Marmalad of Apricocks

Take to a pounde of Apricockes a pounde of suger wanting 3 ounces wet yor suger in water & boyle it until yt come to candy then pare the plumes and cut them in quarters so put them into yor suger let them boyle till they will cut still stiringe and breakeinge them as fast as they boyle, when yt is enough put yt in boxes but cover yt not until yt bee cold
Elinor Fettiplace’s Receipt Book

To a pound of apricots, take a pound of sugar. Using 3 ounces of water wet your sugar and boil it until it comes to candy, then pare the fruit and cut them into quarters. put them into your sugar and let them boil until the mixture can be cut. Stir and break them as fast as they boil, and when it is done put it in boxes but do not cover it untl it is cold.

When I first read that Elizabethan marmalade was a solid jelly (Sim, 2005, 158) rather than the somewhat gloopy substance we’re used to today, I was intrigued and began to look for recipes. This recipe from Elinor Fettiplace describes how marmalade was often presented as gifts in little boxes.


450g apricots, peeled and stoned 450g fine sugar approx. 80mL water


  1. Put the sugar into a heavy bottomed saucepan and add just enough water to turn the sugar into a stiff paste; how much water will depend on how hot and humid the day is.
  2. Over a low heat, dissolve the sugar. Once the sugar has completely dissolved to syrup, stop stirring, and allow the syrup to reach 114ᵒ (soft ball stage).
  3. Add the apricots and stir, giving the apricots a bit of a bash. Leave the mix over a low heat and stir it well every few minutes, to make sure the apricots don’t stick to the bottom of the pan, and to break them up. Leave it like this until the apricots have completely turned to mush. This can take at least an hour- do not rush it, and do not turn the heat up, or you will burn the apricots and possibly set the marmelad before the apricots have completely broken up.
  4. When the apricots have completely broken down, turn the heat up, and stir the mix really vigorously. It will start to resist the stirring. When the mix has reached 114ᵒ again, take it off the heat and pour into an oiled pan. Leave to cool completely, then carefully cut it into squares.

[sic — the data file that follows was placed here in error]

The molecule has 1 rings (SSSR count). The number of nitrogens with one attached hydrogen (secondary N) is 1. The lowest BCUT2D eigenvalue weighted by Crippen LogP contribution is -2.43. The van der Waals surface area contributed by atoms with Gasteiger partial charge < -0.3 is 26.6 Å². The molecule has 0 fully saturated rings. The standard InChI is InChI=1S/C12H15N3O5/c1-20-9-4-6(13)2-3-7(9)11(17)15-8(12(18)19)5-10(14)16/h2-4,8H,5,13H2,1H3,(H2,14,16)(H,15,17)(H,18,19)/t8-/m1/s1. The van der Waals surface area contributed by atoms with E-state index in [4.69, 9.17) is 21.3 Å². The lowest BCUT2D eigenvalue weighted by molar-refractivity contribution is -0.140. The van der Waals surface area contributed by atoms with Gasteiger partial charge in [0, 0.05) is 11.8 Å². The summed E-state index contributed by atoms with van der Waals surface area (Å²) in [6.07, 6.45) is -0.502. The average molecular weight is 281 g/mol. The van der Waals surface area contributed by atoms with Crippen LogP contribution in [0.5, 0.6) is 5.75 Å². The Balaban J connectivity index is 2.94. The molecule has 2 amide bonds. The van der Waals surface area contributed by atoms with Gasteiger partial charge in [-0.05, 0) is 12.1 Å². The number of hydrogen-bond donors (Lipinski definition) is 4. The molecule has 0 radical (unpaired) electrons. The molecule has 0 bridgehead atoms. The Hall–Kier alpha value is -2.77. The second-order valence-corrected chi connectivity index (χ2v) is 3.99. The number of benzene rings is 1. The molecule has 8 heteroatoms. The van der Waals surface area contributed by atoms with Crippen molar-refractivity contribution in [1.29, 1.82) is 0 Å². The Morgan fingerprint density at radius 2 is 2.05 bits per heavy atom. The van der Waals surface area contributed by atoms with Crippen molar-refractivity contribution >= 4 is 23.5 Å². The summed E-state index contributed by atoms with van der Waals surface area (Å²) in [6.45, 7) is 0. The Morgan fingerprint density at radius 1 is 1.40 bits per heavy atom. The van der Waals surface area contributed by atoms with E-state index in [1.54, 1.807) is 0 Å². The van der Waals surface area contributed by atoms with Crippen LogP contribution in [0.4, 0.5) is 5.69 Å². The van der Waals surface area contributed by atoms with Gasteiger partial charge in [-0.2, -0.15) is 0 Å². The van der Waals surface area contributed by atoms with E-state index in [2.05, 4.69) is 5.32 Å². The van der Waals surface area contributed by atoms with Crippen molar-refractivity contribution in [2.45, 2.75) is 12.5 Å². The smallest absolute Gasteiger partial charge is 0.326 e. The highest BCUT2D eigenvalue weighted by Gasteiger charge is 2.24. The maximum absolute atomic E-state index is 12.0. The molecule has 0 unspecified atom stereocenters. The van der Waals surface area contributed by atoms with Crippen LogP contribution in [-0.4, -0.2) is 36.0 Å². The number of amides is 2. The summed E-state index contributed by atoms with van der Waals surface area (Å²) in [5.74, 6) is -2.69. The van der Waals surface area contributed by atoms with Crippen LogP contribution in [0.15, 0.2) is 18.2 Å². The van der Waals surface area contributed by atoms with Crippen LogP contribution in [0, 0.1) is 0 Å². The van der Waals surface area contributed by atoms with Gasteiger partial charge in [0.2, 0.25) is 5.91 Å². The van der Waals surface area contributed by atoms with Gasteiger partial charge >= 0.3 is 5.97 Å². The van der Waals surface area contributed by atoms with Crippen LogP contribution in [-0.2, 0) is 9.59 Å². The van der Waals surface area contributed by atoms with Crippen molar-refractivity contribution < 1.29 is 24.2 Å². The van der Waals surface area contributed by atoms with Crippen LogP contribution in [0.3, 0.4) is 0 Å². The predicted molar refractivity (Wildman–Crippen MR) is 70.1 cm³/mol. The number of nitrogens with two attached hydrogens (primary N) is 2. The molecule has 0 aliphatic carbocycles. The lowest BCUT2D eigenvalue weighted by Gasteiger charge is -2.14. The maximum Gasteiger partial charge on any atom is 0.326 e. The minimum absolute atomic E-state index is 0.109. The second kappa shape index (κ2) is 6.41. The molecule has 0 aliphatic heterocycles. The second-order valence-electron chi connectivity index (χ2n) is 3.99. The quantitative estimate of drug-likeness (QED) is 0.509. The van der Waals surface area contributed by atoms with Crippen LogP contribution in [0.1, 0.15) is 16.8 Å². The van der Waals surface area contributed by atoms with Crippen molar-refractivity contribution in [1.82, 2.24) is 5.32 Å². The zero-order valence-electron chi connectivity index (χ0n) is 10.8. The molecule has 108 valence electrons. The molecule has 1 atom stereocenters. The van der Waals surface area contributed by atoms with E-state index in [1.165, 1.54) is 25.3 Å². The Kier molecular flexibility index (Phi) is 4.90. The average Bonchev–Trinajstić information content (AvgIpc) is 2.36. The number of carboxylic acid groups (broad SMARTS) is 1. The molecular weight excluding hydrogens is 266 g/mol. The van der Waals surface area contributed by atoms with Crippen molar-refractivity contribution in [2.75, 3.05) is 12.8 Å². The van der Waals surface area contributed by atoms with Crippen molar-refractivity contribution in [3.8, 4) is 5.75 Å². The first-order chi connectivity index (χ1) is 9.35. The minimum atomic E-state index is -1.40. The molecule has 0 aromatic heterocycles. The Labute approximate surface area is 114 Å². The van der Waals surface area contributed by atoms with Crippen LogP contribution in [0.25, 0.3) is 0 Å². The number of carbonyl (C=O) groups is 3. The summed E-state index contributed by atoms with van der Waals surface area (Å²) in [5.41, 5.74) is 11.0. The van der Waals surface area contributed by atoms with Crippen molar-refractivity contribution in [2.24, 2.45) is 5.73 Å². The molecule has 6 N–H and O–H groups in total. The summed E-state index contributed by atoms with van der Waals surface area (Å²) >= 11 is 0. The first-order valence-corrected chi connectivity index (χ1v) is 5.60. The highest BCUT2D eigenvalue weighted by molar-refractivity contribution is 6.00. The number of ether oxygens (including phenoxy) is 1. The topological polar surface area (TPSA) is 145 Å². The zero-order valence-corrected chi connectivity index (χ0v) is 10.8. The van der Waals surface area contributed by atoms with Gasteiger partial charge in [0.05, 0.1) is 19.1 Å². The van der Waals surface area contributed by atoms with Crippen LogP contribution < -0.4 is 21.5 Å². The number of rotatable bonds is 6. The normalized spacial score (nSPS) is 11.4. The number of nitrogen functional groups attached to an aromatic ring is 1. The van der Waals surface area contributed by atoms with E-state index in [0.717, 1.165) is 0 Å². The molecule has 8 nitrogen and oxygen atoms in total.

5. If storing, use a layer of parchment paper or baking paper in between each layer to prevent it sticking.


  • “Marmelade” is derived from marmelo, the Portuguese word for quince (Sim, 2005, 158-159). This recipe is the same as is used to create quince paste (that is, to preserve quinces). As the same method was applied to other fruits to produce a similar result, the name “marmalade” was also applied.
  • Marmelade was often given as gifts in little wooden boxes (Spurling, 2011, 163).
  • When making this recipe, use good quality sugar. I made it once with cheap, generic supermarket sugar, and the end result was quite grainy, even though it set properly.
  • When making this recipe, try not to do it on a very humid day. The process of turning sugar into candy relies on boiling the water out of the sugar. On a humid day, it will take a lot longer, and if the weather is too humid, it won’t set at all. If your hair is wet with sweat or your clothes are stuck to your body, it’s too hot.
  • Unlike water, sugar syrup gets to 100ᵒ and keeps on getting hotter. It is also very sticky. So be careful not to splash any on yourself – sugar syrup burns really, really hurt.


Further Reading

Click on the links below to buy direct from The Book Depository.
Sim, Alison. Fast and Feast in Tudor England. Stroud, 2005.
Spurling, Hilary. Elinor Fettiplace’s Receipt Book. London, 2011.

2 comments on “Marmalad of Apricocks

  1. How fascinating. I didn’t realise it would end up like a sweet. Not something to spread on your toast then:)


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